An alien megastructure isn’t what’s causing Tabby Star’s bizaare fluctuations in brightness. It turns out that the real reason is actually something a lot more mundane.
To dust Tabby's Star will return [Image by T. Pyle/NASA/JPL-Caltech]
A lot of us were probably hoping that there was indeed an alien megastructure around Tabby’s Star, though we also probably knew that this was an extremely unlikely scenario. Tabby’s Star, also designated as KIC 8462852, is located about 1,280 light years away from Earth in the constellation Cygnus. It was named after Tabetha Boyajian, who led the team that discovered the star’s strange dimming patterns back in 2015.
For years, there have been a number of speculations on what may be causing the unusual way that the star dramatically and abruptly dims. One particular speculation, of course, is that there is a sort of megastructure built by an alien civilization surrounding the star. Unsurprisingly, however, this is yet another space mystery that can be explained away without adding aliens into the mix.
The alien megatructure theory for Tabby's Star is out of the running.
Some scientists have guessed early on that the strange blips in Tabby’s Star’s brightness were caused by dust. It turns out that they were right. It’s not an alien megastructure, or a comet swarm, not even the debris field of a black hole located between Earth and the star—it’s just dust. It’s possible that this dust is the pulverized remains of a planet or moon that Tabby’s Star itself destroyed relatively recently.
"Dust is most likely the reason why the star's light appears to dim and brighten," said Boyajian, who’s part of the new study exploring this conclusion. "The new data shows that different colors of light are being blocked at different intensities. Therefore, whatever is passing between us and the star is not opaque, as would be expected from a planet or alien megastructure."
Thus, the nature of the findings takes possibilities like an alien megastructure clear out of the running. “If a solid, opaque object like a megastructure was passing in front of the star, it would block out light equally at all colors,” says Boyajian. “This is contrary to what we observe.”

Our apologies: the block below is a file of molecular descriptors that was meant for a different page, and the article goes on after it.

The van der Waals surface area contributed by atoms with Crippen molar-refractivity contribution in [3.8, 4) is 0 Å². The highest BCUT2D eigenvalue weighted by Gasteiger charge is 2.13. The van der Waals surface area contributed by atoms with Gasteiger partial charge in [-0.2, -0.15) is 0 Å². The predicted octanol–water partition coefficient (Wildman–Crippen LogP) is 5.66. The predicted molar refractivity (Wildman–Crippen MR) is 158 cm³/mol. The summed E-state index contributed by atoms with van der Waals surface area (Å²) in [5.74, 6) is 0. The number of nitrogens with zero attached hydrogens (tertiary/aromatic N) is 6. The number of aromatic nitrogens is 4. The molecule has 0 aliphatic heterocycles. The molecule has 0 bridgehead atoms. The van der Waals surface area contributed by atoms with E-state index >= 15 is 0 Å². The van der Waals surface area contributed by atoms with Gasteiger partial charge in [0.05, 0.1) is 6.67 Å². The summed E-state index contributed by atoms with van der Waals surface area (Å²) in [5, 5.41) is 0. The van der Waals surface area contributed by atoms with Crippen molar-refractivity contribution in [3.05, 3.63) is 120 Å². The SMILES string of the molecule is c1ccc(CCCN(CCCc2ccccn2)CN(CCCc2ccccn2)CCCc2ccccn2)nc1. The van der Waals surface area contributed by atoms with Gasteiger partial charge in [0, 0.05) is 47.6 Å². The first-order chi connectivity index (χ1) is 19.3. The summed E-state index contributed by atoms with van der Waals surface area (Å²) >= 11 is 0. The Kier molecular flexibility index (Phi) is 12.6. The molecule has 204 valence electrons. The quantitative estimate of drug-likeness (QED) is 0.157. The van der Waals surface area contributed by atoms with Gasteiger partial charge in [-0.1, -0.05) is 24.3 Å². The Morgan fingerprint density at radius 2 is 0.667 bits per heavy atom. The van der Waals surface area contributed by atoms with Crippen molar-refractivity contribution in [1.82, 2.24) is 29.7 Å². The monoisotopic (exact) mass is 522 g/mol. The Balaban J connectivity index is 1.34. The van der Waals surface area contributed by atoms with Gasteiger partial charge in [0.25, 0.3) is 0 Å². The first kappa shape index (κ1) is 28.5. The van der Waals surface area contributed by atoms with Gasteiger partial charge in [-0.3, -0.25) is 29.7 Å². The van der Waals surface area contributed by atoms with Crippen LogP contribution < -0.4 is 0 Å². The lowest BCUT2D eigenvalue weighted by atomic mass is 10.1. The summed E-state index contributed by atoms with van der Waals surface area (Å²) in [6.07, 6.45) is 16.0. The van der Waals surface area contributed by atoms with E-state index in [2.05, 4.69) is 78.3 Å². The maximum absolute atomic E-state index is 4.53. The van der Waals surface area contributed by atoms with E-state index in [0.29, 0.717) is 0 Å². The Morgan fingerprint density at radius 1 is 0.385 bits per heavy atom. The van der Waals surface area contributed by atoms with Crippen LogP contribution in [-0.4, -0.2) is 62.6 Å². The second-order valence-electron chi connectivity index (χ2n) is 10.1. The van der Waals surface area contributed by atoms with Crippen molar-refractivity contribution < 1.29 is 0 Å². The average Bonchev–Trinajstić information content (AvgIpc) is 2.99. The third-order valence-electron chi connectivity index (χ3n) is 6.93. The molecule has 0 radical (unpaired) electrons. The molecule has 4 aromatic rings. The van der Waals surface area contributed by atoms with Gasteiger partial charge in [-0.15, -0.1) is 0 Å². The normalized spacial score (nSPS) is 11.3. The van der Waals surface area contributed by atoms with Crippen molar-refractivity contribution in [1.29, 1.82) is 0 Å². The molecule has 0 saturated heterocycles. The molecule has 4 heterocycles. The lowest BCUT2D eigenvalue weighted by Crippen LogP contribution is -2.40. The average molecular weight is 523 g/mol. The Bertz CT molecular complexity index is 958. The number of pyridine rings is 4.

This conclusion might seem like the most boring possible for a long-time mystery like Tabby’s Star, but it actually isn’t. There’s still a lot more to unravel, and scientists aren’t closing the book on this mysterious star.
Where did Tabby's Star's dust shroud come from?
Boyajian and her colleagues observed the star from March 2016 to December 2017 for this new study using the Las Cumbres Observatory’s ground-based telescopes. The researchers focused on four different dimming events, all of which took place during the summer of 2017.
By May of 2017, Tabby’s Star began to dim. Almost a dozen telescopes immediately swung around toward the star, with scientists diligently recording data on almost all light wavelengths. The observation period was able to cover four dips in the star’s brightness, which were all given names: Elsie, Celeste, Scara Brae and Angkor. This was something that scientists, particularly Boyajian, have been dreaming of: catching Tabby’s Star in its periodic dims in real time.
Even though scientists have taken aliens out of the equation, however, mystery still shrouds Tabby’s star. For one thing, the source of the dust itself still remains unknown.
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